Stand over is very low on paper, but Cannondale measures this at 75mm forward from the BB while lots of other brands measure at 100mm forward of the BB. Good to keep that in mind when comparing geometry figures.
Head tube length is short, if you’re looking at it from a more descending point of view, and needed a good chunk of spacers to have a comfy high bar height. But given the intended audience for the bike, and with XC backgrounds coming into play, there’s the possibility for people to have a lower bar setup and minimal spacers.
Before anyone points it out, that’s Jérôme Clementz in the pictures. While not only being a gifted guide, admirable ambassador and all-around top bloke he also looks damn good in photos. For our afternoon testing session of the Habit Neo we were out in the woods only as a duo with unfortunately no photographers hiding in the bushes.
SRAM group parts galore, with discretely branded Michelin tyres.
Jérôme’s Habit Neo, built up with all his sponsor's parts, is also a purposeful and fast machine. He had spent two weeks prior to our launch day riding the Habit Neo and looked extremely comfortable on it.Climbing
Our initial suspension setup back at base was definitely lacking balance front to back when we got it out on the first loop. Nevertheless, we pointed the thing up some climbs that commenced with tarmac, transitioned to gravel and finished with some lengthy pitches that were so littered with roots and at such a gradient that there was a definite bit of finger crossing going on while running up to them. But all doubts were pushed aside and the Habit Neo shot up the steep technical climbs. It’s an involved affair, contrary to what most people envisage as a sit back and just mash the pedals approach. Body language becomes key to managing grip at the rear wheel while keeping the front end down, but the L size Habit Neo had plenty of room to manoeuvre around to balance this. Shunting the seat forward was necessary to have a bit more comfort while on longer more mellow climbs, but that’s due to spending much more time on bikes with steeper seat angles. I do find the steeper seat angles, in the range of 78˚ effective more comfortable, but the effective 75˚ angle of the Habit Neo can work with the aforementioned seat adjustment.
After returning to base, Jérôme suggested that we head off and repeat the morning's loop that had us testing the Moterra. This presented a good opportunity to go back to back on the same trails and see how the bike handled some familiar terrain. We adjusted the suspension and dropped the fork pressure. E-bike forks are recommended to run about 10psi more than their non-motorised versions, but for the first outing we went too high with the pressure. We also upped the shock pressure to give 25% sag. Previously it was at 30% and it was possible to bottom out the shock with an overly aggressive bounce in the parking. The Habit Neo's rear suspension is a bit more on the linear side of things, but once we reduced the sag it felt a lot better and get rid of the on-demand bottom outs.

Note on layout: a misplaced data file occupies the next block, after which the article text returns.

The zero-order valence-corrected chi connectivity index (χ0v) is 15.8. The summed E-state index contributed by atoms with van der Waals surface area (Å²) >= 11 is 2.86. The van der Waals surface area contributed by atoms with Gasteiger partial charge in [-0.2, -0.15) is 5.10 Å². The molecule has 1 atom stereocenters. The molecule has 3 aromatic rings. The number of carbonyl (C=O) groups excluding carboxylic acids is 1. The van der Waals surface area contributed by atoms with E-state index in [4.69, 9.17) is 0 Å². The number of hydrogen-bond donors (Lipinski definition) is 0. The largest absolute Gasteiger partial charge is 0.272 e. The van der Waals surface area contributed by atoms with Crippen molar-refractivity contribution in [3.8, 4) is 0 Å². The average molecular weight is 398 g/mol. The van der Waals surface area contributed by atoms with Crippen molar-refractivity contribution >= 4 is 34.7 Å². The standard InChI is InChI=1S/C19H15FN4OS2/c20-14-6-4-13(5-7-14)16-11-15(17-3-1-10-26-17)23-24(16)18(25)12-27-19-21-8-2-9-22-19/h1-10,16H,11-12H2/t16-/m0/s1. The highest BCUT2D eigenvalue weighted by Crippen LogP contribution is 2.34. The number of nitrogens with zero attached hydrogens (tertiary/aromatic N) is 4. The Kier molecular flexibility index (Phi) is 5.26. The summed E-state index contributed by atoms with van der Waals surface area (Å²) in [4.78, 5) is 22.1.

Back climbing on the bike, fire roads were dealt with in a manner than means conversations are lengthy and not interspersed with gasps for air. And there’s ample opportunities to climb up the insides of the bends and stab on the pedals to see how shit at flat tracking you are. The Habit Neos contact points are really comfy and the overall position while climbing seated is conventional by today’s standards, but comfy nonetheless.Descending
After arriving at the high point of the ride we dropped in. And with the lack of a group or photo stops we hammered down the trail with fewer stops than we had done in the morning. The Habit Neo is definitely a bit livelier, more like a Jack Russell running in zig zags down the trail than the long-legged Greyhound of the Moterra, which blasts forwards with more of a direct path to the next point on the trail. This isn’t to say it can’t go fast, it can indeed. But it requires a bit sharper reactions and inputs to grab it by the ears and keep it all in check while at speed. But that makes the whole riding experience a hoot. Putting it through the same trail features as we had the Moterra and coming out the other side with a touch more sense of achievement was fun.
It’s still an easy bike to get along with and predictable in its operation. It’s a bit easier to dart around on, quicker to make direction changes while still maintaining enough stability to have your back. For its intended audience of beginners to the e-bike scene, and for people with more hardtail and XC backgrounds, this inherent agility will be a welcome tool for them to learn and progress while still having a bundle of fun. There’s no need for them to be over biked and almost have a critical amount of fun sucked out of the riding experience.
The Habit Neo is an all-around entertaining ride and one that given its all around capabilities could be used in many a place. Its liveliness might be not the best on the most demanding trails out there, but one bike cannot do it all, and given the intended audience that Cannondale is pointing this bike at it should serve them well.